Jones Library trustees to ask state for 6 more months to find contractor for expansion project

Jones Library trustees are appealing to the Massachusetts Board of Library Commissioners to extend the deadline for awarding a general contractor bid for the renovation and expansion of the 43 Amity St. building.

Jones Library trustees are appealing to the Massachusetts Board of Library Commissioners to extend the deadline for awarding a general contractor bid for the renovation and expansion of the 43 Amity St. building. GAZETTE FILE PHOTO


Staff Writer

Published: 05-28-2024 10:46 AM

AMHERST — Jones Library trustees are appealing to the Massachusetts Board of Library Commissioners to extend the deadline for awarding a general contractor bid for the $46.1 million renovation and expansion of the 43 Amity St. building.

Trustees on Monday voted 4-1, with member Robert Pam dissenting and member Eugene Goffredo recusing himself from the meeting, to send a letter to the state agency that would allow Town Manager Paul Bockelman to postpone signing a contract with a general contractor to Dec. 31, a six-month delay from the original June 30 deadline to have a contract in place.

“I think this remains an important project for us, and an important project for the town,” President Austin Sarat said in advance of the vote.

Assuming the extension is granted, Sarat said the time will be used by library officials and Finegold Alexander Architects to get to certainty about the costs of the project, without abandoning it, after the lone general contracting bid from Fontaine Brothers Inc. of Springfield came in at $42.7 million. That bid is at least $6.5 million over cost estimates and well over what the town has in hand.

The vote came a week after trustees voted to recommend rejecting the lone bid from Fontaine Brothers. Bockelman has until June 10 to accept or reject the bid.

As of April 1, all sources combined for the project total about $39.13 million. Already facing a gap between current commitments and fundraising of $7 million, the bid from Fontaine Brothers essentially means doubling that gap to $14 million.

The project is being supported with a $15.8 million commitment from the Town Council and about $15.6 million in two allotments from the MBLC, an initial $13.8 million grant and an additional $1.69 million “pandemic escalation” money. The project has also depended on significant fundraising from the library’s capital campaign and has also secured $1 million in grants from Amherst College and the National Endowment for the Humanities.

Sarat said the trustees can’t abandon the needs of the community, such as the English as a Second Language program and teens, who need a dedicated room, and that the project will serve the town for decades to come. “We need to do our best to determine what we can do to make this project work,” Sarat said.

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Under this scenario, the town would go back out to bid in September and the Jones Library Building Committee, in the meantime, would work with architects Finegold Alexander to get to a design that would reduce costs, though not likely to close the gap, since an alternate programming vision can’t be designed under the terms of the state library grant and the size of the building is mandated to go from 48,000 square feet to 63,000 square feet.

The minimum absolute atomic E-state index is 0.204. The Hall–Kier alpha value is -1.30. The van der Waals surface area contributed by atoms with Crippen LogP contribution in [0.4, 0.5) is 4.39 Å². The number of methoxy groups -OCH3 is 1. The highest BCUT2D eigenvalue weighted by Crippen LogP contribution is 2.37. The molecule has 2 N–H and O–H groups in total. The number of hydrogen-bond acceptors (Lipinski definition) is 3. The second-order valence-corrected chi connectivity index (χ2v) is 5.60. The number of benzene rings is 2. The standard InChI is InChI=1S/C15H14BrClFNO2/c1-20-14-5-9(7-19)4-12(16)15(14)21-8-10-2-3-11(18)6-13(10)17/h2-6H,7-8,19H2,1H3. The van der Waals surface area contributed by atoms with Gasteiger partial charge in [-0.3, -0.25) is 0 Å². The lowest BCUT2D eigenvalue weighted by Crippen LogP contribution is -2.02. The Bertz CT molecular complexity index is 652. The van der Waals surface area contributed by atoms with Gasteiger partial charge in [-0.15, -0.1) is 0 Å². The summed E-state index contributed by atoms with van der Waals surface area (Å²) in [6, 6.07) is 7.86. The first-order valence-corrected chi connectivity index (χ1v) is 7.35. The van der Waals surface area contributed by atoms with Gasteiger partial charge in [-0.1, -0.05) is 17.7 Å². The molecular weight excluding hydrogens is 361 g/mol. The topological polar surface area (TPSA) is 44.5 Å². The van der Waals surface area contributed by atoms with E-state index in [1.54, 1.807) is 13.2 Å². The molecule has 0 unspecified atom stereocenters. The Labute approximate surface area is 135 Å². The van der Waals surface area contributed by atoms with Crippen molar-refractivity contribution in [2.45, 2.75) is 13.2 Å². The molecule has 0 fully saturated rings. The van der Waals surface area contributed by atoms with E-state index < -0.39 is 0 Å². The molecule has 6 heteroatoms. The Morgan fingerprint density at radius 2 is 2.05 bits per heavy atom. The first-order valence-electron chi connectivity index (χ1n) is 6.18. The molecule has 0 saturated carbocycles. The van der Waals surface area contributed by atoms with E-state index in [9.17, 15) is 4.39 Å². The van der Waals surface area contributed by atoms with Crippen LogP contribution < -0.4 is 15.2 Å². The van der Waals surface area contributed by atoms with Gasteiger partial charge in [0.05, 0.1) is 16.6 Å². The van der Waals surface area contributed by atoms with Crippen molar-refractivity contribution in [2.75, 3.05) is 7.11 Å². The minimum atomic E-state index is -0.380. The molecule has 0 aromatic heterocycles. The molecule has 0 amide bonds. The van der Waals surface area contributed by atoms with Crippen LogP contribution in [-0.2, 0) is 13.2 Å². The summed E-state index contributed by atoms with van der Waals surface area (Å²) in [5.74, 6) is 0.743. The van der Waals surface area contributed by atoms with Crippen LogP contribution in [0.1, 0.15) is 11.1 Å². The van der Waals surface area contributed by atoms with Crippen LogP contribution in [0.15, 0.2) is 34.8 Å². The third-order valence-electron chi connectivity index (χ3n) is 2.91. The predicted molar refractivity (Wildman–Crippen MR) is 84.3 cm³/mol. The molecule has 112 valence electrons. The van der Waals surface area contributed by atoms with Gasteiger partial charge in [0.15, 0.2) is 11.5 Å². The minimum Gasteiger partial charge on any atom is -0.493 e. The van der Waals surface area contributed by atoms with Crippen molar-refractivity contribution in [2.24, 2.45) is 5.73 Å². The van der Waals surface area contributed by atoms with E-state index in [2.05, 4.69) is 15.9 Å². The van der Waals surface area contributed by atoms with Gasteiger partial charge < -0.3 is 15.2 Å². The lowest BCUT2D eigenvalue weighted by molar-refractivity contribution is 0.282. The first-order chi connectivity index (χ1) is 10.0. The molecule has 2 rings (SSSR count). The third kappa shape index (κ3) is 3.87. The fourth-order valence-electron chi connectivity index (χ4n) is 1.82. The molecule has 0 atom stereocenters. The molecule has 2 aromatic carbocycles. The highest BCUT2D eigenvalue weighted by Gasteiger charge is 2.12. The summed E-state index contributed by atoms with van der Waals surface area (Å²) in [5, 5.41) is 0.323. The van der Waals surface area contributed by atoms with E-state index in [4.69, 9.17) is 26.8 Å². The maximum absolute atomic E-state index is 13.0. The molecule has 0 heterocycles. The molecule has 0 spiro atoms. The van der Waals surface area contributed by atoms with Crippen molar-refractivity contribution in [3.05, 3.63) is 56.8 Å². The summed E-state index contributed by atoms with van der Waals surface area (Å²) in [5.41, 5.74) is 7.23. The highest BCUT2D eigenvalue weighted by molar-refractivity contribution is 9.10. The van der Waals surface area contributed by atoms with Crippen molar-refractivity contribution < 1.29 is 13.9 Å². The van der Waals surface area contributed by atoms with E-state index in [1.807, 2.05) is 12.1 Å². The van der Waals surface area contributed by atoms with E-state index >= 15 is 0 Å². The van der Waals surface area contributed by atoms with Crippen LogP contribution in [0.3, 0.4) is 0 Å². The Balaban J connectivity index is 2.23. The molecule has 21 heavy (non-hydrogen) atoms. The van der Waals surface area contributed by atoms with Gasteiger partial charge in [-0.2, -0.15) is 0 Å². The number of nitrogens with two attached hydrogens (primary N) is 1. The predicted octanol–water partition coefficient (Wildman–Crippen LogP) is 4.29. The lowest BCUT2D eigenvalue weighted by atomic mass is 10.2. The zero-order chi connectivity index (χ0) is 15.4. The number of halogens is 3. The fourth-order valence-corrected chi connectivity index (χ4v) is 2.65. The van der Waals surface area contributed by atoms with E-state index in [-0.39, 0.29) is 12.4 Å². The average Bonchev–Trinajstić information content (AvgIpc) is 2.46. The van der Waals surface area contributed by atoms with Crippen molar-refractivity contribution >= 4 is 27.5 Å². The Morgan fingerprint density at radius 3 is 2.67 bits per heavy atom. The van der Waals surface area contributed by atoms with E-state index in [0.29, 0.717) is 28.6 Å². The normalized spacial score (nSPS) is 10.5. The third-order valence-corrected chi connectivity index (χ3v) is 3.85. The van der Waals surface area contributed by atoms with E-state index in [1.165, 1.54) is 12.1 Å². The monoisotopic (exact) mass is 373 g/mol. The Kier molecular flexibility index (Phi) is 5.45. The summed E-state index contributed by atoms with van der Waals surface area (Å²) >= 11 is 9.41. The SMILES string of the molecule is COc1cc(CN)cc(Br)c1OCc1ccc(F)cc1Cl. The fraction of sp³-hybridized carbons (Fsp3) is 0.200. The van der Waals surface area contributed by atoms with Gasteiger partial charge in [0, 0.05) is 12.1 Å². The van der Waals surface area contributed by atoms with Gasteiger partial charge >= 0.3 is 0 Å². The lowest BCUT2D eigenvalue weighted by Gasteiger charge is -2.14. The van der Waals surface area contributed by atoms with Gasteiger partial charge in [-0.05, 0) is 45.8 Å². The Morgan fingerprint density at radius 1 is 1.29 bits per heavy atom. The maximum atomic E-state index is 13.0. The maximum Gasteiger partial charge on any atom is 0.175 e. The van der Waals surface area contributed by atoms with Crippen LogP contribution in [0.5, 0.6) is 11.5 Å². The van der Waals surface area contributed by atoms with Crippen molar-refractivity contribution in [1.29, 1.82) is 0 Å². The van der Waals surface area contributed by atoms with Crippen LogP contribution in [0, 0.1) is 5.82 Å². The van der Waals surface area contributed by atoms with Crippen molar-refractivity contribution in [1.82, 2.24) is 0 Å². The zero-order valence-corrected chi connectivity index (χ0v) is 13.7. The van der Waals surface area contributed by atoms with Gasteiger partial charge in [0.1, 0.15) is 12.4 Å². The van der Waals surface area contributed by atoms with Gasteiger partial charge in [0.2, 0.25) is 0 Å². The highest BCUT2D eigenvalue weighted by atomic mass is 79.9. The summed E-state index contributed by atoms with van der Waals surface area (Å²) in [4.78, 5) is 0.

Sarat said the hope is that a more favorable bidding environment, though, would bring the project in line with cost estimates.

Library Director Sharon Sharry said six general contractors were prequalified and that the filed sub bids were under estimates. Sharry said her conversations with MBLC officials indicates that the appeal will be acted on favorably. “They absolutely want this project to move forward,” Sharry said.

Ellen Anselone, a principal at Finegold Alexander, said the bids will be advertised at the end of what is known as the “summer slam,” though it will take work to get contractors interested.

With the decision, trustee Lee Edwards, who co-chairs the capital campaign, said a vigorous pursuit will be made of getting more pledges and more statements of interest.

As with the unanimous decision to reject the bid, Goffredo, because his wife, Ginny Hamilton, is an employee of the Friends of the Jones Library, recused himself. Hamilton is the manager of the capital campaign and Goffredo left the virtual meeting entirely.

Pam read a statement expressing reservations with the decision, anticipating that another $250,000 investment will be made in redesign, and that fundraising has already slowed to a snail’s pace since the December Town Council vote to increase borrowing authorization to $46.1 million, up from the $36.3 million commitment it made April 5, 2021, with just $425,000 brought in.

Even with the vote, Sarat said the Buildings and Facilities Committee of the trustees will be working on an alternative renovation-only plan.

Several members of the public commented, a mix of those supporting and opposing the latest decision.

“This is a valuable project — the community wants this project,” said Clare Betrand of Bay Road, who also thanked the trustees for “keeping hope alive.”

“Please don’t give up,” said Laetitia La Follette of Dana Street. “It’s really, really critical for the town that the project goes forward.”

Kelly Erwin of Applewood Lane said she appreciates the persistence and tenacity and that she and her friends are looking forward to enjoying the expanded and renovated library.

But the decision came with concerns from both Maria Kopicki of South Amherst and Jeff Lee of South East Street, who asked who pays for the added costs of design in the coming months. It was also questioned by District 4 Councilor Pamela Rooney, who serves on the building committee and wondered if a new agreement would be needed with the Town Council.